Story by Erinn Aulfinger | Photography Used with Permission

His hands were a roadmap.

Paved with memories and freckled with love and laughter. He was a strong man that lived his life as a business owner, loving husband, father and grandfather.

Lakota East junior Leah Boehner recalls holding her grandfather’s hand to keep him grounded throughout his battle with Alzheimer’s Disease.

“I always held his hand,” says Leah. “Especially in the later stages, that’s all you could do. When he came back from [spending time in the Good Samaritan Hospital Psychiatric Ward, there] was just a world of a difference [in his personality]. His head was down and he wasn’t looking at anyone. He had this cup of coffee and was just staring at it and I lost it. I had to [leave the living room] bawling my eyes out. From then on, all I could do was hold his hand.”

Despite not being officially diagnosed until November 2012, Leah’s mother, Dena Boehner says she and her father, Robert Edward Lee Maertz, knew something was wrong when he began to obsess over his finances, and forgot how to get into his online banking account, something he had done regularly as a business owner. Maertz also started confusing Dena’s sister with his wife, who had passed away ten years earlier. They had previously taken him to a neurologist, who had passed off the problems as “old age” and told them to return in a year. They returned later to the family doctor, a friendly man who did not stress out her father as much, and he confirmed a diagnosis of Alzheimer’s disease.

According to a 2016 study by the Alzheimer’s Association, 5.3 million Americans are living with Alzheimer’s disease. However, as the baby boom generation reaches age 65 and older, the age range with the greatest risk of Alzheimer’s is expected to increase. By 2050, the number of people age 65 and older with Alzheimer’s disease is expected to triple to 13.8 million. Estimates based on U.S. Census high range projections of population growth predict upwards of 16 million newly diagnosed citizens.

Jessica Alber, a postdoctoral fellow and rising faculty member in Alzheimer’s research at The Warren Alpert Medical School of Brown University, says that while Alzheimer’s used to be referred to as merely ‘hardening of the arteries’ or ‘senility,’ it can be more accurately diagnosed in the 20th century.

“Currently, clinicians diagnose ‘probable [Alzheimer’s disease]’, and diagnosis can only be confirmed at autopsy,” Albert tells Spark. “However, the development of new brain imaging techniques has allowed for the assessment of the two characteristic proteins, amyloid and tau, in living humans, which provides us a lot more information about the specific diagnosis.”

In 1901, Alois Alzheimer studied the first known case of Alzheimer’s in which a 51-year-old woman named Auguste had symptoms of confusion and irritability. Her autopsy five years later led him to believe these symptoms were a result of plaque and tangles in her brain. It was not until 1976 that Robert Katzman, a San Diego neurologist, termed the phrase Alzheimer’s Disease and suggested it was not a normal part of aging.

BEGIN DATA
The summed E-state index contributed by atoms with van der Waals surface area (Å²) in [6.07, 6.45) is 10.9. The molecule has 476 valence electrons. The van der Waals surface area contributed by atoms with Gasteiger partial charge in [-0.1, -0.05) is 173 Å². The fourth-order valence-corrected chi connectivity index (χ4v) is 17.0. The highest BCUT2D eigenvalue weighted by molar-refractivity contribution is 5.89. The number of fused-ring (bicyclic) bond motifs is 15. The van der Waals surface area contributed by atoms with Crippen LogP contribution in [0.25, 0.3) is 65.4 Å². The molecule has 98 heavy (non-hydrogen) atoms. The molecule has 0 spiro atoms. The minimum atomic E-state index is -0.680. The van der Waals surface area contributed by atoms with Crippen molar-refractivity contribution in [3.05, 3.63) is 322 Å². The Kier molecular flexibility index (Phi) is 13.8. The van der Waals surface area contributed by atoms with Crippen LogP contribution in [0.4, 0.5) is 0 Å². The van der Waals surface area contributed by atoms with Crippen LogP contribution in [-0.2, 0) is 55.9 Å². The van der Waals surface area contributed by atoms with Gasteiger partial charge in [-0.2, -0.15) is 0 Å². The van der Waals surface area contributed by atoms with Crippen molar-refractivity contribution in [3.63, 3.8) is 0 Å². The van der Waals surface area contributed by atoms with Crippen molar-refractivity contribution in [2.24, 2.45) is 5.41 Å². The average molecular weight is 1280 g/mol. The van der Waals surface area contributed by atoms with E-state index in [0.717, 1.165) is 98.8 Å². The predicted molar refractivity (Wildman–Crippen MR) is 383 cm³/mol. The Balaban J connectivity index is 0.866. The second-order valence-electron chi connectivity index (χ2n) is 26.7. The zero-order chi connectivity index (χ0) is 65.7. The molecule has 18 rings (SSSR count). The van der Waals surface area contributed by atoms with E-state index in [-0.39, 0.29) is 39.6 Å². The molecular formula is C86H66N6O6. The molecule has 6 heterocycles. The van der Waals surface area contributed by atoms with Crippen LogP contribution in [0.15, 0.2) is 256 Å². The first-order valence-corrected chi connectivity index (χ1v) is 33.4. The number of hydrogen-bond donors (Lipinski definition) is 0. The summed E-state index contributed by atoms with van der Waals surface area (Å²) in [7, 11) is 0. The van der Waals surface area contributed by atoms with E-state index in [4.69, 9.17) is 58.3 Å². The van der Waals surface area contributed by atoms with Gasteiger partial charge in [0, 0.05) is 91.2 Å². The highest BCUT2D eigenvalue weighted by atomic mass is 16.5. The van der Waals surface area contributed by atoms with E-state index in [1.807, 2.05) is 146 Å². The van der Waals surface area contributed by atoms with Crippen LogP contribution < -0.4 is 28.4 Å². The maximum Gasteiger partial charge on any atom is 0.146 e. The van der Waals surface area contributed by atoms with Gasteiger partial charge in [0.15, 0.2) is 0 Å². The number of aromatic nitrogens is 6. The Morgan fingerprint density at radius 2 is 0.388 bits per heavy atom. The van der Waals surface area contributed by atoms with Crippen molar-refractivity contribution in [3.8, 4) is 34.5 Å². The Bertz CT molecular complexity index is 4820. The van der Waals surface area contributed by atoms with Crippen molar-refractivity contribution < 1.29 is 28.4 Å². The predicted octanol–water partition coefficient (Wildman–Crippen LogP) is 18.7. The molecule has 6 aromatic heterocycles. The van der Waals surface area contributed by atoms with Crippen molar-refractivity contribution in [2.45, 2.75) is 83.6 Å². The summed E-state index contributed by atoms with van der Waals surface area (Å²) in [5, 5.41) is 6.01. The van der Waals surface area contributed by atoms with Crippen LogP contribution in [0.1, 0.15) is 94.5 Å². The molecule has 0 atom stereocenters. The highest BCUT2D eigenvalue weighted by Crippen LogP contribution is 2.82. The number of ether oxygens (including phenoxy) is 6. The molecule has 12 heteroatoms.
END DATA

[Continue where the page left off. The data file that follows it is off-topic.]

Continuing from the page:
Alber says the lack of clarity around Alzheimer’s diagnosis stems from the differentiation of symptoms amongst patients including, but not limited to: memory loss, difficulty finding the correct word, or keeping track of time. This variety in symptoms, she says, reinforces that the disease is not limited to one distinct cause.

Professor of Neurology and Neurobiology and Behavior at the University of California, Irvine, Claudia Kawas says Alzheimer’s disease can develop from a combination of factors.

“I think people always want [Alzheimer’s] to be [caused] by one thing and it’s never one thing,” says Kawas. “All of human biology has to do with what we bring to the table genetically and [our] environment and experiences. We find all these [factors] are relevant. If you have a family history of Dementia or Alzheimer’s disease your risk is increased, but not as much as people think. About 60 percent of those who develop Alzheimer’s don’t have a family history.”

As a result of the disease’s nebulous origin, Alzheimer’s patients and families often face difficulties dealing with their diagnosis. Director of Communications and Public Policy at the Alzheimer’s Association of Greater Cincinnati Steve Olding says the Association provides local support for patients and their families free of charge.

“We work hand in hand with the family caregivers [to help create] short term and long term plans in dealing with Alzheimer’s disease. Alzheimer’s is unique in the fact that there is not a real particular time frame [for the disease]. For some individuals, it might be five years from the point of having problems with memory to the point of needing a nursing home. In other cases it might take 15 years,” says Olding. “Around here, we say if you’ve seen one case of Alzheimer’s disease, you have seen one case, because it affects the individual and the family dynamic differently.”